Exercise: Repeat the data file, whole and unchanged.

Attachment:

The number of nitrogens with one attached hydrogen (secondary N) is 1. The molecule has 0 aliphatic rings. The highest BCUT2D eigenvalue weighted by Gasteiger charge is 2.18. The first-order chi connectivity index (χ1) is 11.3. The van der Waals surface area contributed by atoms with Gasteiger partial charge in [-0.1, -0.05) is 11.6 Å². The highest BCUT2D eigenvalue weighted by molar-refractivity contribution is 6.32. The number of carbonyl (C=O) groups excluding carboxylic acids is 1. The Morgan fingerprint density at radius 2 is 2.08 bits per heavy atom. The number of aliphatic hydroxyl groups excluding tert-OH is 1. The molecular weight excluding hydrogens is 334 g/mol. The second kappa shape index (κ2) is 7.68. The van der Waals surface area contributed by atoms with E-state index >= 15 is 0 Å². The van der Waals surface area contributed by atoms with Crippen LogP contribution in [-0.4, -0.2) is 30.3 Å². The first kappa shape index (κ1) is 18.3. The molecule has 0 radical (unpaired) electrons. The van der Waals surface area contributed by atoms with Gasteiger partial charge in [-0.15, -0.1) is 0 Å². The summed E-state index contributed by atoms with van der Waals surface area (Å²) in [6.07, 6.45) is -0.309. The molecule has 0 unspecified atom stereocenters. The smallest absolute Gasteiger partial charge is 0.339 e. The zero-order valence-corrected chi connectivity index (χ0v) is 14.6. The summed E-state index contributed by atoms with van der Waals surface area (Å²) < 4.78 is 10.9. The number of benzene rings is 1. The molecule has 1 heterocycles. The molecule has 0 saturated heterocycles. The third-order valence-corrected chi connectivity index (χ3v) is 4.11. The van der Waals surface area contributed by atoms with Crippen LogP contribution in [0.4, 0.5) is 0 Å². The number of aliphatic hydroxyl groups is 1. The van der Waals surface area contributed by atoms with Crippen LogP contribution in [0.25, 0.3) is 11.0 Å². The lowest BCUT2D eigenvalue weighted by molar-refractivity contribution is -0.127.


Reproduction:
The number of nitrogens with one attached hydrogen (secondary N) is 1. The molecule has 0 aliphatic rings. The highest BCUT2D eigenvalue weighted by Gasteiger charge is 2.18. The first-order chi connectivity index (χ1) is 11.3. The van der Waals surface area contributed by atoms with Gasteiger partial charge in [-0.1, -0.05) is 11.6 Å². The highest BCUT2D eigenvalue weighted by molar-refractivity contribution is 6.32. The number of carbonyl (C=O) groups excluding carboxylic acids is 1. The Morgan fingerprint density at radius 2 is 2.08 bits per heavy atom. The number of aliphatic hydroxyl groups excluding tert-OH is 1. The molecular weight excluding hydrogens is 334 g/mol. The second kappa shape index (κ2) is 7.68. The van der Waals surface area contributed by atoms with E-state index >= 15 is 0 Å². The van der Waals surface area contributed by atoms with Crippen LogP contribution in [-0.4, -0.2) is 30.3 Å². The first kappa shape index (κ1) is 18.3. The molecule has 0 radical (unpaired) electrons. The van der Waals surface area contributed by atoms with Gasteiger partial charge in [-0.15, -0.1) is 0 Å². The summed E-state index contributed by atoms with van der Waals surface area (Å²) in [6.07, 6.45) is -0.309. The molecule has 0 unspecified atom stereocenters. The smallest absolute Gasteiger partial charge is 0.339 e. The zero-order valence-corrected chi connectivity index (χ0v) is 14.6. The summed E-state index contributed by atoms with van der Waals surface area (Å²) < 4.78 is 10.9. The number of benzene rings is 1. The molecule has 1 heterocycles. The molecule has 0 saturated heterocycles. The third-order valence-corrected chi connectivity index (χ3v) is 4.11. The van der Waals surface area contributed by atoms with Crippen LogP contribution in [0.4, 0.5) is 0 Å². The number of aliphatic hydroxyl groups is 1. The van der Waals surface area contributed by atoms with Crippen LogP contribution in [0.25, 0.3) is 11.0 Å². The lowest BCUT2D eigenvalue weighted by molar-refractivity contribution is -0.127.